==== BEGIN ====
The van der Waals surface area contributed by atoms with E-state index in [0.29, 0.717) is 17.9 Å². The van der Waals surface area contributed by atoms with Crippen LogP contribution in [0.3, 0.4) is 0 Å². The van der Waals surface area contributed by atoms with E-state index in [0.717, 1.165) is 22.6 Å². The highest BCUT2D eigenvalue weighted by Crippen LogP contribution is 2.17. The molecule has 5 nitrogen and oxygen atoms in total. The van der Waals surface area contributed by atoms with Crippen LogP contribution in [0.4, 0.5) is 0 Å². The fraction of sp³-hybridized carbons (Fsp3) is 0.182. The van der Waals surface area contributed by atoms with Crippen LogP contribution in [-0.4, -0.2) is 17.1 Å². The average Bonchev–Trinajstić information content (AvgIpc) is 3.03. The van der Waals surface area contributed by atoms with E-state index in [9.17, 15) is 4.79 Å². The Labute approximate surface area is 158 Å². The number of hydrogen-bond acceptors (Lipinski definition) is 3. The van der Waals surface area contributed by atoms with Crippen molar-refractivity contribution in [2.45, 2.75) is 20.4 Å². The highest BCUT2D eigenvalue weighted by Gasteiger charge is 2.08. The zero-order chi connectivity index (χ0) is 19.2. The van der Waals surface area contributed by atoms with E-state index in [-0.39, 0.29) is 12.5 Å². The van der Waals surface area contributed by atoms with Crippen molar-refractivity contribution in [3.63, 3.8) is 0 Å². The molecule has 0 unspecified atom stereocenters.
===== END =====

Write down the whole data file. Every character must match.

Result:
The van der Waals surface area contributed by atoms with E-state index in [0.29, 0.717) is 17.9 Å². The van der Waals surface area contributed by atoms with Crippen LogP contribution in [0.3, 0.4) is 0 Å². The van der Waals surface area contributed by atoms with E-state index in [0.717, 1.165) is 22.6 Å². The highest BCUT2D eigenvalue weighted by Crippen LogP contribution is 2.17. The molecule has 5 nitrogen and oxygen atoms in total. The van der Waals surface area contributed by atoms with Crippen LogP contribution in [0.4, 0.5) is 0 Å². The fraction of sp³-hybridized carbons (Fsp3) is 0.182. The van der Waals surface area contributed by atoms with Crippen LogP contribution in [-0.4, -0.2) is 17.1 Å². The average Bonchev–Trinajstić information content (AvgIpc) is 3.03. The van der Waals surface area contributed by atoms with E-state index in [9.17, 15) is 4.79 Å². The Labute approximate surface area is 158 Å². The number of hydrogen-bond acceptors (Lipinski definition) is 3. The van der Waals surface area contributed by atoms with Crippen molar-refractivity contribution in [2.45, 2.75) is 20.4 Å². The highest BCUT2D eigenvalue weighted by Gasteiger charge is 2.08. The zero-order chi connectivity index (χ0) is 19.2. The van der Waals surface area contributed by atoms with E-state index in [-0.39, 0.29) is 12.5 Å². The van der Waals surface area contributed by atoms with Crippen molar-refractivity contribution in [3.63, 3.8) is 0 Å². The molecule has 0 unspecified atom stereocenters.